Re: File browser

Lew <>
Thu, 07 Feb 2008 11:10:23 -0500
Lew wrote:

I know what *might* go wrong - you might have an improper value
displayed in a control, for example. You might have a control not be
visible at all - it depends on the work that's being done.

Peter Duniho wrote:

How could those things happen? Specifically, that is, how could those
things happen should I initialize the controls off the EDT?

If you initialize some stuff off the EDT, the changes might not be visible to
the EDT when it renders the window, because the values you set might not
propagate through the memory model for the EDT to know to show them.

This is a standard synchronization issue, the same as in any multi-threaded

But I haven't seen these in practice, which is why I give you what I
*do* have a concrete idea of, and that is that reliable, authoritative
sources have stated that the multi-threaded nature of GUIs requires
the proper synchronization. There's no need to go all snarky on me or
anyone else here for trying to help you with the knowledge that we do

I don't see how you get "snarky" from my replies. I'm simply asking
questions. If you don't know the answer, that's fine. Don't insist
that the questions or their answers are trivial though. That's just silly.

I never said they were trivial, I said the answers were given.

Misrepresenting my points and calling them "silly" is what I call "snarky".

I know that the link I posted gave *me* some hints as to how to
construct an example that would display problems if the EDT weren't
respected. I'm sorry that you couldn't get the same value.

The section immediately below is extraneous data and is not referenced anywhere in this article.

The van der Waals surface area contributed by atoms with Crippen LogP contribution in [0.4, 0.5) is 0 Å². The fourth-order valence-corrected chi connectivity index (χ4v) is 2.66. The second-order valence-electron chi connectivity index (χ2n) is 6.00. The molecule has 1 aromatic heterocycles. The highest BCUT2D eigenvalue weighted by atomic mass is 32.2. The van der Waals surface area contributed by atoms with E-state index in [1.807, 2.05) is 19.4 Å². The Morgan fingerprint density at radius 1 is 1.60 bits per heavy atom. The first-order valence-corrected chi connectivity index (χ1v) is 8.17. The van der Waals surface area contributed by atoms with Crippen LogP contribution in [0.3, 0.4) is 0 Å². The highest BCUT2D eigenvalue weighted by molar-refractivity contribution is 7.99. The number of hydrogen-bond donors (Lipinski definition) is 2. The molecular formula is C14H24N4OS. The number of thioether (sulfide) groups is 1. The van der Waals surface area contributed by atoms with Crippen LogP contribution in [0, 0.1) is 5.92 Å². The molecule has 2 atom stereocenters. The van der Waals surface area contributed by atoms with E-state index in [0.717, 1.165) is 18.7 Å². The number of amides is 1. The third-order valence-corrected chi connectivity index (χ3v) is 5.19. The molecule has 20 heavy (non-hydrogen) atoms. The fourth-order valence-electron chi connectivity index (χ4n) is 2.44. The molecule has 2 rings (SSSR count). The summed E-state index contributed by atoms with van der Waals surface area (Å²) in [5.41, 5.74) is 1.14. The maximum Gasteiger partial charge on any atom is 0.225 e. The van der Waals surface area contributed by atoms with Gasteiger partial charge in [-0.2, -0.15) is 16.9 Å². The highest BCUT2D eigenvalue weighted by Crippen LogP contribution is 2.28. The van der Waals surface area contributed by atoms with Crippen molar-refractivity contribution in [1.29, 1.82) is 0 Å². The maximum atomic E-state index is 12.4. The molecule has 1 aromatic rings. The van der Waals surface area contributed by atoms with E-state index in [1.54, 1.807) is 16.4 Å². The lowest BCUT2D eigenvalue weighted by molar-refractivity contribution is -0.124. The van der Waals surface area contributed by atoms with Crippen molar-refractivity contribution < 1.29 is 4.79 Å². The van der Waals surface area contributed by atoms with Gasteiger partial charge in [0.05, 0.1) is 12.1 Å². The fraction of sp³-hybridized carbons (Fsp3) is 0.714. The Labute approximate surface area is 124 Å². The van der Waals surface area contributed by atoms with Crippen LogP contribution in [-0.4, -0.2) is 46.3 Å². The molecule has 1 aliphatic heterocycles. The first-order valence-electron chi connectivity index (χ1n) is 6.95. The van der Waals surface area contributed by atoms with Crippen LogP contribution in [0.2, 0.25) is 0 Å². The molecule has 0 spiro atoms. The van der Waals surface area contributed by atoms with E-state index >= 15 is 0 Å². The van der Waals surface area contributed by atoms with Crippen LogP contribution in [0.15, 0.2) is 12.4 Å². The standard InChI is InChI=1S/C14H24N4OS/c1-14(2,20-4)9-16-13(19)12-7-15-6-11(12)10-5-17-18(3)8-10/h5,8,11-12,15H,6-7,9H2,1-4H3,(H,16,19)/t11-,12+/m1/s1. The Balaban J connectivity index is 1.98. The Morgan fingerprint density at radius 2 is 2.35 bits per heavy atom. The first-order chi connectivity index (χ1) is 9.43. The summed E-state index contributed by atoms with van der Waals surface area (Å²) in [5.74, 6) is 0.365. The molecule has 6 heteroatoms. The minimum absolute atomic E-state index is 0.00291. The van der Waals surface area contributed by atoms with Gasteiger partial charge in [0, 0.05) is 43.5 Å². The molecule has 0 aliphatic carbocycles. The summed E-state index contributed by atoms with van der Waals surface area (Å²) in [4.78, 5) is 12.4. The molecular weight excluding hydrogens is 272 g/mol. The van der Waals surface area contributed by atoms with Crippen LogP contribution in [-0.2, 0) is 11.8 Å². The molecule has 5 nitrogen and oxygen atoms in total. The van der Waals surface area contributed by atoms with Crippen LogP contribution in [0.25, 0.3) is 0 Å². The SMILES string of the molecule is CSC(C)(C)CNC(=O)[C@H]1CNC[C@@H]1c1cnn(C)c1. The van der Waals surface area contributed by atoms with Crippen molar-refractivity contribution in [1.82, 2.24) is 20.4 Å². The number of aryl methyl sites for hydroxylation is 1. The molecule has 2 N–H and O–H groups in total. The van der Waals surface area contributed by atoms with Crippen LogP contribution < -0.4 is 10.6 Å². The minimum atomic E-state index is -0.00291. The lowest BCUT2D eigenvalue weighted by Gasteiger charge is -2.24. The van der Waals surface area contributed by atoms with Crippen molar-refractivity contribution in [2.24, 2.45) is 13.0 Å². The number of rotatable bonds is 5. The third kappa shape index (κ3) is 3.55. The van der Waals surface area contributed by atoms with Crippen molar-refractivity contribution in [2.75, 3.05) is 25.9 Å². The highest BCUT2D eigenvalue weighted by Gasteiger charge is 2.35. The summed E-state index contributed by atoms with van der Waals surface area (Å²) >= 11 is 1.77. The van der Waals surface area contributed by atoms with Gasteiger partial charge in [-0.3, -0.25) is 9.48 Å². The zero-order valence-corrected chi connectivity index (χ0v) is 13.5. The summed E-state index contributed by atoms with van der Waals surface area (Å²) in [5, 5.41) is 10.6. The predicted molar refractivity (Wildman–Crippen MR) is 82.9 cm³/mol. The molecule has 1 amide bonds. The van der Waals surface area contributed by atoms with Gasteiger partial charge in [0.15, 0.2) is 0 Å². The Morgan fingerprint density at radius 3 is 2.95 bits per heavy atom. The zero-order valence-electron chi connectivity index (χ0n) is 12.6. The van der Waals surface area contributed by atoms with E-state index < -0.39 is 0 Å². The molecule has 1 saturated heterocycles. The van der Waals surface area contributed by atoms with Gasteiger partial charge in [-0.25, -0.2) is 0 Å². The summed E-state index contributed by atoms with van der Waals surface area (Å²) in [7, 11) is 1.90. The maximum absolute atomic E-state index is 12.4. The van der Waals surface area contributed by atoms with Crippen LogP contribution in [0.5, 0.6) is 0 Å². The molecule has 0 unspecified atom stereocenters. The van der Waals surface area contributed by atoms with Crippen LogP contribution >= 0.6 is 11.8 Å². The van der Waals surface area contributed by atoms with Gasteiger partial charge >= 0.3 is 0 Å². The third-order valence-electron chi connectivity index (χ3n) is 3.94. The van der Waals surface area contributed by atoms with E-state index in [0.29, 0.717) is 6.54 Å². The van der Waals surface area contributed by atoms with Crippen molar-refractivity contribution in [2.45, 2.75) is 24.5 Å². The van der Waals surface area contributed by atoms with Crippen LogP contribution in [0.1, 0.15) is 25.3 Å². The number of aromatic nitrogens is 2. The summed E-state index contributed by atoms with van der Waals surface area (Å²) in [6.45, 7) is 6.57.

No, you're not. If you were sorry, you would help by pointing out where

Oh, so now you're a mind reader?

in those articles those hints are contained and how to use them to
produce a working sample.

Here's the part that gave me the hint:

The reason behind the change is simple: while your program might access a
Swing component off of the event-dispatch thread before the component is realized,

OK, so I create components in the main thread, do a whole bunch of stuff to
them (add subcomponents, etc.), then go back around and do more stuff to them
(build up a lot of cross-thread entropy), in a multi-core environment, making
sure that I pack() the thing before finishing my changes.

The same thing I'd do to construct any thread-coordination bug. Of course,
the nature of thread bugs is that they are never guaranteed to show up, even
when present, so I'd run the thing on a multi-core machine to increase the
likelihood of cross-thread inconsistency.

That's the idea that passage gave me, anyway.

I'm not against doing work, and believe me I've done plenty in my
question to get my Java code to work correctly. But when I know the
answer to a question, I don't sit around telling the person asking the
question "I know the answer, but I refuse to tell you, or even help you
understand how to find the answer from the resources you've been
offered". I help the person learn the answer.

When have I ever done that? In the first place, I've never claimed to "know
the answer", instead I pointed you to well-established authorities (e.g., Sun)
who do know the answer. Then you come back and mischaracterize my comments,
and wonder why I call that "snarky".

Nor have I "refused[d] to even help you understand how to find the answer from
the resources you've been offered". /Au contraire/ I have tried repeatedly to